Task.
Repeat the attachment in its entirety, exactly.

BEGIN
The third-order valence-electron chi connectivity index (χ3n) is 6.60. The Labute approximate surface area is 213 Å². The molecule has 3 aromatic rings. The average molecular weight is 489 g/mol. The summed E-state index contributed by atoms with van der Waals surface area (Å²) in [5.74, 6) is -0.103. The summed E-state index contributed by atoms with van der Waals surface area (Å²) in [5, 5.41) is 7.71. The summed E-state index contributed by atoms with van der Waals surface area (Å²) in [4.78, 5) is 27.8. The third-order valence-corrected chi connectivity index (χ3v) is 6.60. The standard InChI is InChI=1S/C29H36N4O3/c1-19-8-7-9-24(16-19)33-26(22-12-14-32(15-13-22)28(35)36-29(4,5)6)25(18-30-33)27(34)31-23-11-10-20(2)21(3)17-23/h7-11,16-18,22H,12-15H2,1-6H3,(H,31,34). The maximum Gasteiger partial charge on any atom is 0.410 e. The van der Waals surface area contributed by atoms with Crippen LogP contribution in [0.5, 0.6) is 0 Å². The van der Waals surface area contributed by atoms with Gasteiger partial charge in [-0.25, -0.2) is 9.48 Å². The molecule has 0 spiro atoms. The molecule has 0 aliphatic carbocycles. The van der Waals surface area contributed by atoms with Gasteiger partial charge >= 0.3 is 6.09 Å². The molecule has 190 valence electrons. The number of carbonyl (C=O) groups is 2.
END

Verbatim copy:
The third-order valence-electron chi connectivity index (χ3n) is 6.60. The Labute approximate surface area is 213 Å². The molecule has 3 aromatic rings. The average molecular weight is 489 g/mol. The summed E-state index contributed by atoms with van der Waals surface area (Å²) in [5.74, 6) is -0.103. The summed E-state index contributed by atoms with van der Waals surface area (Å²) in [5, 5.41) is 7.71. The summed E-state index contributed by atoms with van der Waals surface area (Å²) in [4.78, 5) is 27.8. The third-order valence-corrected chi connectivity index (χ3v) is 6.60. The standard InChI is InChI=1S/C29H36N4O3/c1-19-8-7-9-24(16-19)33-26(22-12-14-32(15-13-22)28(35)36-29(4,5)6)25(18-30-33)27(34)31-23-11-10-20(2)21(3)17-23/h7-11,16-18,22H,12-15H2,1-6H3,(H,31,34). The maximum Gasteiger partial charge on any atom is 0.410 e. The van der Waals surface area contributed by atoms with Crippen LogP contribution in [0.5, 0.6) is 0 Å². The van der Waals surface area contributed by atoms with Gasteiger partial charge in [-0.25, -0.2) is 9.48 Å². The molecule has 0 spiro atoms. The molecule has 0 aliphatic carbocycles. The van der Waals surface area contributed by atoms with Gasteiger partial charge >= 0.3 is 6.09 Å². The molecule has 190 valence electrons. The number of carbonyl (C=O) groups is 2.